Most of us know the story of the Good Samaritan (Luke 10:25-37). In the setting of this parable, a religious expert is trying to test Jesus.
A man is traveling from Jerusalem to Jericho. (Since he’s from Jerusalem, there is a good chance that he is Jewish.) On the way to Jericho, he is robbed and beaten up.
While lying along the road, two men see him; one is a priest and the other, a Levite. (In a contemporary sense, we can substitute pastor and deacon.) Both of these men pass by him (perhaps they were practicing social distancing). But then, another man comes along who, instead of passing by, treats the victim’s wounds, brings him to a place to recover, and even pays for all his expenses. And this third man, Jesus tells us, was a Samaritan – not what the religious expert was expecting! Why? Because Samaritans were the enemies of the Jews, and the Jews likewise hated Samaritans.
The reasons for such enmity are long and complicated; not unlike the hatred we witnessed between Serbs and Muslims in modern Bosnia; between Catholics and Protestants in Northern Ireland, or the current antagonism between Israelis and Palestinians. The hatred between Jews and Samaritans in Jesus’ day went way back, literally centuries. But here, in this story, the Samaritan is a good guy – actually, the hero of the story. The story would have been next to impossible for the religious expert to hear. A good Samaritan was an impossibility.
So, Jesus ends his story with a final question: “Which of these three, do you think, was a neighbor to the man who fell among the robbers?” The expert responded, “The one who showed mercy on him.”
Notice that the religious expert couldn’t even say the word Samaritan.
And Jesus said to him, “Go and do likewise.”
So what can we learn from this?
The point isn’t to discourage social distancing due to the coronavirus. We should absolutely follow the guidelines we’ve been given by federal and state authorities. The more diligent we are, the faster this pandemic will pass.
But there is a social distancing we should not be practicing.
We call this story, The Good Samaritan. If you notice in the text, the words, “good Samaritan” are not in the story. For those listening to Jesus, this phrase would have been what we now call an oxymoron – a combination of words that makes no sense. So we see that a good Samaritan was impossible.
It didn’t exist.
There weren’t any GOOD Samaritans.
Think about what this story might be called in a contemporary context? If Jesus were living in Israel today, he might just tell a story about the Good Palestinian. Or, if he was addressing the Palestinians, he may tell a story about the Good Israeli.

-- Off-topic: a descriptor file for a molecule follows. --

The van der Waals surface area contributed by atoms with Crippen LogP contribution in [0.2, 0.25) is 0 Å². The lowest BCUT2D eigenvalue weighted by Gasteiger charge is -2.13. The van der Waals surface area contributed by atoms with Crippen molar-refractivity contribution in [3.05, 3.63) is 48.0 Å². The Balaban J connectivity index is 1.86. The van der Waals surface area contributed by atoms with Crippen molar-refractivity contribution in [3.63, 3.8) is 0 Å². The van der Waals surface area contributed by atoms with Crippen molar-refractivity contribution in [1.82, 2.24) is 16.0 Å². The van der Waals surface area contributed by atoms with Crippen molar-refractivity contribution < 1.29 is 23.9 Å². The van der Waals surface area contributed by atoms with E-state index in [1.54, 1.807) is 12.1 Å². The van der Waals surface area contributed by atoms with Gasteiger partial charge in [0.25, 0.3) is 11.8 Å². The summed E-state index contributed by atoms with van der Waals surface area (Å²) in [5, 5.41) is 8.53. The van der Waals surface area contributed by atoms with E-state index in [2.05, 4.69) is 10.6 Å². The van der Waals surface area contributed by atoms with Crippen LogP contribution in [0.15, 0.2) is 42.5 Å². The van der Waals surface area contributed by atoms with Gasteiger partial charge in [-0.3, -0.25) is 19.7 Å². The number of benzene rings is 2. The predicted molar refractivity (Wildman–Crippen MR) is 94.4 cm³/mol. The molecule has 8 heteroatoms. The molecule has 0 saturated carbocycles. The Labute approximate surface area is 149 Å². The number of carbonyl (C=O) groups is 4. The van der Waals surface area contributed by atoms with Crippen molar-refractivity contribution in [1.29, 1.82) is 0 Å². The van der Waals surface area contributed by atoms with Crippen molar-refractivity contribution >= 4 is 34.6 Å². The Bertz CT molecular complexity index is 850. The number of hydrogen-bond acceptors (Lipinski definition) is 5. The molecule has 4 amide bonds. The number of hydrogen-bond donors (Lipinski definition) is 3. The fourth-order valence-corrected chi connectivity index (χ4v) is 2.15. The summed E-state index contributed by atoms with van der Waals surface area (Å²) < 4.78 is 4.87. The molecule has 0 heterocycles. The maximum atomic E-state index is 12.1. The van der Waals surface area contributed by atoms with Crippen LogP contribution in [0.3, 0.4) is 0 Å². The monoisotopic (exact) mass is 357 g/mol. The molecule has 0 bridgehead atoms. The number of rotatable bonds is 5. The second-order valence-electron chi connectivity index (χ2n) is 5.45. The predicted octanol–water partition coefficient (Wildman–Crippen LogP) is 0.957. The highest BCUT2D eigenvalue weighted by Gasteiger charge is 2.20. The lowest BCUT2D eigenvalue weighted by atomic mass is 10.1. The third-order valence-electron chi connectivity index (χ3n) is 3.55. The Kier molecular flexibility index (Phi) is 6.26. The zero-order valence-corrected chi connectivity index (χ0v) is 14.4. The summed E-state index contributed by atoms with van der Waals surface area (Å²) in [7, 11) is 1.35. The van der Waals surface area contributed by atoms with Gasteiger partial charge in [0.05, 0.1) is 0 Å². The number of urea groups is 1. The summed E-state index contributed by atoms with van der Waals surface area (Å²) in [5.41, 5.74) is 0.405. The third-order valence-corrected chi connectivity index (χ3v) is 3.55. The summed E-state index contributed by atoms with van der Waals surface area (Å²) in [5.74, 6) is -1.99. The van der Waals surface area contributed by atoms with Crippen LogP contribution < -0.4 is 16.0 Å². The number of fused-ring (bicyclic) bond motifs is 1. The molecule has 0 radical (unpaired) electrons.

If Jesus were living here in the U.S., he might tell us a story about the Good Muslim. Or the Good Socialist (to the Bernie bashers) or the Good President (to the Never Trumpers).
In this parable, Jesus is telling us three moral principles:
First, that just as there are good Samaritans, there are good Muslims, good Palestinians; good socialists, good capitalists, good democrats, good republicans; good liberals, good conservatives. Good people on Fox News and good people on CNN.
There are even good Christians – something I found hard to believe growing up Jewish.
There is something convicting, even subversive about this story, because it insists that people who some of us don’t consider “good,” can actually be more good, more loving and more kind than we are. In other words, we need to be careful not to make judgments based on a person’s lifestyle, ethnicity, politics, race or religion. They may be a greater candidate for the kingdom of God than we are (speaking as a Jewish Christian); for as Jesus said elsewhere, “the last shall be first, and the first last.”
Second, Jesus is teaching us that today’s Samaritan is our neighbor, whom we are called to “love”, whether they are Muslims/Christians, socialists/capitalists, liberals/conservatives; leftists, LGBT’s or devotees of MSNBC.
They are all our neighbors.
In other words, we are to love those whose lifestyles, politics, personality, behaviors, and beliefs we just don’t like or agree with. I would add here, we love them with God’s help!
Finally, Jesus reminds us that our neighbor is anyone who needs our kindness and compassion i.e., the elderly, the homeless, the widow, even our next-door neighbor – especially during these days of social distancing.
Today, as we are sheltered in our homes, let us strive to become more like the good Samaritan and find ways to reach out to our neighbor.
May you find shalom in these uncertain times.
Fred Lessans is the Messianic Pastor at New Heritage Community in Ellicott City, Maryland. Fred has a Master’s degree in Theology from St. Mary’s Seminary and University and a Master’s Degree in Jewish Studies from Baltimore Hebrew University.